Air Force Chief of Staff Gen. David Goldfein says the service is 30,000 airmen short of what it needs to meet requirements. We know this is an understatement because his recently retired predecessor — now a board member at Northrop-Grumman — admitted the shortage was at least 15% across the board, or 48,000 airmen.
Luckily, help is on the way, in the form of 4,000 additional authorizations included in the Air Force’s annual budget. Sure, this number only represents 8% of the known manpower deficit, but this means that on current pace, assuming retention doesn’t continue a precipitous decline, it will only take until 2028 for the service to actually have enough people to do its job. Until then, “more with less” should do just fine, as it has for a quarter century of deterioration.
Fortunately, it sounds as though these new additions will also be fresh recruits, meaning we will pay them less and they won’t question invalid orders, bad leadership, or stupid policies near as much as their experienced counterparts. Sure, it means they’ll actually add to the service’s overall workload for at least a few years before reducing it, but it’s not as though we’re in an era of dynamic shifts in the character of war that place special premiums on experience.
Besides, this is a proven strategy. The Air Force added more than 33,000 new airmen in fiscal ’16, including the highest number of enlisted recruits since the end of the Vietnam War. This means 11% of the service is comprised of noobs still in their first year, and yet look what great shape we’re in. This proves the wisdom that if you’re going to be at your smallest size in history, why not also be less experienced than ever before? It is through this wisdom that we’ve found the strength to cashier experienced, valuable, mission-essential airmen — over the objections of their commanders — over trivialities or because of their positioning on a budget spreadsheet created by an overpaid, cubicle-dwelling staff weenie.
The other impressive thing is how quickly service leaders came to the conclusion they needed more manpower. Secretary Debbie James, according to reporting by Air Force Times, initially thought the idea of slashing 25,000 airmen in 2014 made sense, although she carefully points out that she inherited the policy from her predecessor. But after dozens of scripted VIP tours to USAF installations over the next three years, which consumed enough jet fuel to pay for a few thousand more airmen, she rapidly concluded that the service was too small and took the decisive measure of injecting a small number of new recruits whose additions will likely be nullified by declining retention. Sure, her method was far more expensive and much slower than simply asking commanders and listening to them. But a person usually only gets one shot to globetrot on the taxpayer dime, and besides, she needed to look busy and involved.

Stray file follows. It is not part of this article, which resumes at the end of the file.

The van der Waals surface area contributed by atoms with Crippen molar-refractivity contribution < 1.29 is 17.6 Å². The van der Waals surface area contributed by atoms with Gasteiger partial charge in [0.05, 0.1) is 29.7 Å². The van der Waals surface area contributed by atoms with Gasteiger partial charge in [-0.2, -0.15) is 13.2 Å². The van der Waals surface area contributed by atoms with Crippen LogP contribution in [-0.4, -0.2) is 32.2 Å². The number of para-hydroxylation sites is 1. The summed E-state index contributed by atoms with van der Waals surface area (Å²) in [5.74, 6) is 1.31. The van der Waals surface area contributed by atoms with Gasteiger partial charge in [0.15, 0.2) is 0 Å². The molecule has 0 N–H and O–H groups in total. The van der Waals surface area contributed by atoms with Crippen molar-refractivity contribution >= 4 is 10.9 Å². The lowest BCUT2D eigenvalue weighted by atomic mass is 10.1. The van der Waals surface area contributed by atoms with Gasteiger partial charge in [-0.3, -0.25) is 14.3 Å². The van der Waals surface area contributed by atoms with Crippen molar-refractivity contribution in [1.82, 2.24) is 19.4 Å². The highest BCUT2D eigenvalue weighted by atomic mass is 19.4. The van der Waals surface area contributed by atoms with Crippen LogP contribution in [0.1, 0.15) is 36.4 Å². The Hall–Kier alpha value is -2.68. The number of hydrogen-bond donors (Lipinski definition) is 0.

In the timing and pace of her decision making, James emulates Gen. Mark Welsh and his sidekick, CMSgt. James Cody, who actually pursued and implemented the drastic cuts of 2014 but swiftly reversed themselves years later, on the eve of retirement, by declaring the service was undersized for its challenging global mission. Gotta admire people who only take three years to tacitly admit they screwed up, and who spare us the nettlesome task of holding them accountable by waiting until a cushy retirement is assured.
Fortunately for all of us, the crack editorial team over at AF Times didn’t push or prod James, Welsh, Cody, or former manpower boss Lt. Gen. Sam Cox, on their rationales for bulbous delays, mangled implementation, and inexplicable reversals in end strength policy during their joint tenures. No questions were asked about the mess they’ve made of the Air Force or how that mess implicates national defense. This is for the best. Pesky searches for greater truth not only carry the danger of public accountability, which is unpleasant for untouchable uber-bureaucrats such as these, but there’s also the risk of limiting AF Times’ future access, without which we would be starved of the serial hagiography, inappropriate deference, and human interest fluff to which we’ve become accustomed.
All sarcasm aside, the Air Force is in bad shape as it enters 2017. We now have a CSAF who appears to have pure intent, but the decisions coming from the Air Staff thus far in his tenure are doing nothing to bring his vision to life. We’re just hearing a lot of great talk coupled with the same stale approaches on issue after issue. This must change. The Air Force cannot bear another several years of institutional neglect. Decisive leadership is needed. That has to start with an intellectually independent and bold Secretary willing to challenge and even break with the generals. Whoever Trump chooses, let’s hope that person is up to the task … because the future of American defense is in the balance.